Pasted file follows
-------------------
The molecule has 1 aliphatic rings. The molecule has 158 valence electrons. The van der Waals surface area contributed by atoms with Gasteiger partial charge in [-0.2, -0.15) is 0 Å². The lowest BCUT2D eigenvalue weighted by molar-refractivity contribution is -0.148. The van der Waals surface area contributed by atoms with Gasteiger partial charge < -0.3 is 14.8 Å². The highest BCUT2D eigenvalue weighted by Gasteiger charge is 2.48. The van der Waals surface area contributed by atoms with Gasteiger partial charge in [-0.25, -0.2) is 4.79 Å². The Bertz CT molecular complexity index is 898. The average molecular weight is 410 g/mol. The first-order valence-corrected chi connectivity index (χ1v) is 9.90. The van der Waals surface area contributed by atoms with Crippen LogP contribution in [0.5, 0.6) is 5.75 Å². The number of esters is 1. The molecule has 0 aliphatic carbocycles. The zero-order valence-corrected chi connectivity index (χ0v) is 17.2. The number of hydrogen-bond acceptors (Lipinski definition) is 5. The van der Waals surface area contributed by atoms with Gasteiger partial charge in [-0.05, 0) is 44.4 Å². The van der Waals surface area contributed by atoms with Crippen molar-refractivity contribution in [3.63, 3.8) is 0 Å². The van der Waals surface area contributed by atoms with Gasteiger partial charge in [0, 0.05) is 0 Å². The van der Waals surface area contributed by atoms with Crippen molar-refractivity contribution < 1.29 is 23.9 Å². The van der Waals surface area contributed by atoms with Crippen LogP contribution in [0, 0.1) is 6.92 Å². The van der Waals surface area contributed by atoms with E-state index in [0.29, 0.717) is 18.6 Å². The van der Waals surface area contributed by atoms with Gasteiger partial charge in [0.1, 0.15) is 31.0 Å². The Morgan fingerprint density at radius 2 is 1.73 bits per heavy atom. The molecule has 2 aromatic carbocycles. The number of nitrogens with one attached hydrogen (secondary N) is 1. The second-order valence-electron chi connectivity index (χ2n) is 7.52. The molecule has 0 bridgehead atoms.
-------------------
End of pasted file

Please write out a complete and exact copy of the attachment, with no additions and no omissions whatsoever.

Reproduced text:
The molecule has 1 aliphatic rings. The molecule has 158 valence electrons. The van der Waals surface area contributed by atoms with Gasteiger partial charge in [-0.2, -0.15) is 0 Å². The lowest BCUT2D eigenvalue weighted by molar-refractivity contribution is -0.148. The van der Waals surface area contributed by atoms with Gasteiger partial charge < -0.3 is 14.8 Å². The highest BCUT2D eigenvalue weighted by Gasteiger charge is 2.48. The van der Waals surface area contributed by atoms with Gasteiger partial charge in [-0.25, -0.2) is 4.79 Å². The Bertz CT molecular complexity index is 898. The average molecular weight is 410 g/mol. The first-order valence-corrected chi connectivity index (χ1v) is 9.90. The van der Waals surface area contributed by atoms with Crippen LogP contribution in [0.5, 0.6) is 5.75 Å². The number of esters is 1. The molecule has 0 aliphatic carbocycles. The zero-order valence-corrected chi connectivity index (χ0v) is 17.2. The number of hydrogen-bond acceptors (Lipinski definition) is 5. The van der Waals surface area contributed by atoms with Gasteiger partial charge in [-0.05, 0) is 44.4 Å². The van der Waals surface area contributed by atoms with Crippen molar-refractivity contribution in [3.63, 3.8) is 0 Å². The van der Waals surface area contributed by atoms with Gasteiger partial charge in [0, 0.05) is 0 Å². The van der Waals surface area contributed by atoms with Crippen molar-refractivity contribution < 1.29 is 23.9 Å². The van der Waals surface area contributed by atoms with Crippen LogP contribution in [0, 0.1) is 6.92 Å². The van der Waals surface area contributed by atoms with E-state index in [0.29, 0.717) is 18.6 Å². The van der Waals surface area contributed by atoms with Gasteiger partial charge in [0.1, 0.15) is 31.0 Å². The Morgan fingerprint density at radius 2 is 1.73 bits per heavy atom. The molecule has 2 aromatic carbocycles. The number of nitrogens with one attached hydrogen (secondary N) is 1. The second-order valence-electron chi connectivity index (χ2n) is 7.52. The molecule has 0 bridgehead atoms.